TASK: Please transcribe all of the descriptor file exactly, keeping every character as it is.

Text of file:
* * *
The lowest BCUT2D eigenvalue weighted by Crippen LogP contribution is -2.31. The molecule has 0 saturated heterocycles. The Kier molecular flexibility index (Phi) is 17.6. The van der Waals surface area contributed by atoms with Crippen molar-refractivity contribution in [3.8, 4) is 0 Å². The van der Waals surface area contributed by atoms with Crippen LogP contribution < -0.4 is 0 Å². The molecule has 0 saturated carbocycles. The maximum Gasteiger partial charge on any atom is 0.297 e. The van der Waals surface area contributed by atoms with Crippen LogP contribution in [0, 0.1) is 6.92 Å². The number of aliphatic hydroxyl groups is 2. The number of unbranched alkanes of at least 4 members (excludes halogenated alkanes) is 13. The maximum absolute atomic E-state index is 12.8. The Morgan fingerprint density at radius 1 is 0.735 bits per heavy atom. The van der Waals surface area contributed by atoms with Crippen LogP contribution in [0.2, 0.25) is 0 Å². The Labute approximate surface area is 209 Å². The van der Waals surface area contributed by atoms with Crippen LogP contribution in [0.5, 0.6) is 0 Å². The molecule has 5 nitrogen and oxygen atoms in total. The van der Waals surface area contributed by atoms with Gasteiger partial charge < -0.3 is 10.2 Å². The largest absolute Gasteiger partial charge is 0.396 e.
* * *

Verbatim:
The lowest BCUT2D eigenvalue weighted by Crippen LogP contribution is -2.31. The molecule has 0 saturated heterocycles. The Kier molecular flexibility index (Phi) is 17.6. The van der Waals surface area contributed by atoms with Crippen molar-refractivity contribution in [3.8, 4) is 0 Å². The van der Waals surface area contributed by atoms with Crippen LogP contribution < -0.4 is 0 Å². The molecule has 0 saturated carbocycles. The maximum Gasteiger partial charge on any atom is 0.297 e. The van der Waals surface area contributed by atoms with Crippen LogP contribution in [0, 0.1) is 6.92 Å². The number of aliphatic hydroxyl groups is 2. The number of unbranched alkanes of at least 4 members (excludes halogenated alkanes) is 13. The maximum absolute atomic E-state index is 12.8. The Morgan fingerprint density at radius 1 is 0.735 bits per heavy atom. The van der Waals surface area contributed by atoms with Crippen LogP contribution in [0.2, 0.25) is 0 Å². The Labute approximate surface area is 209 Å². The van der Waals surface area contributed by atoms with Crippen LogP contribution in [0.5, 0.6) is 0 Å². The molecule has 5 nitrogen and oxygen atoms in total. The van der Waals surface area contributed by atoms with Gasteiger partial charge < -0.3 is 10.2 Å². The largest absolute Gasteiger partial charge is 0.396 e.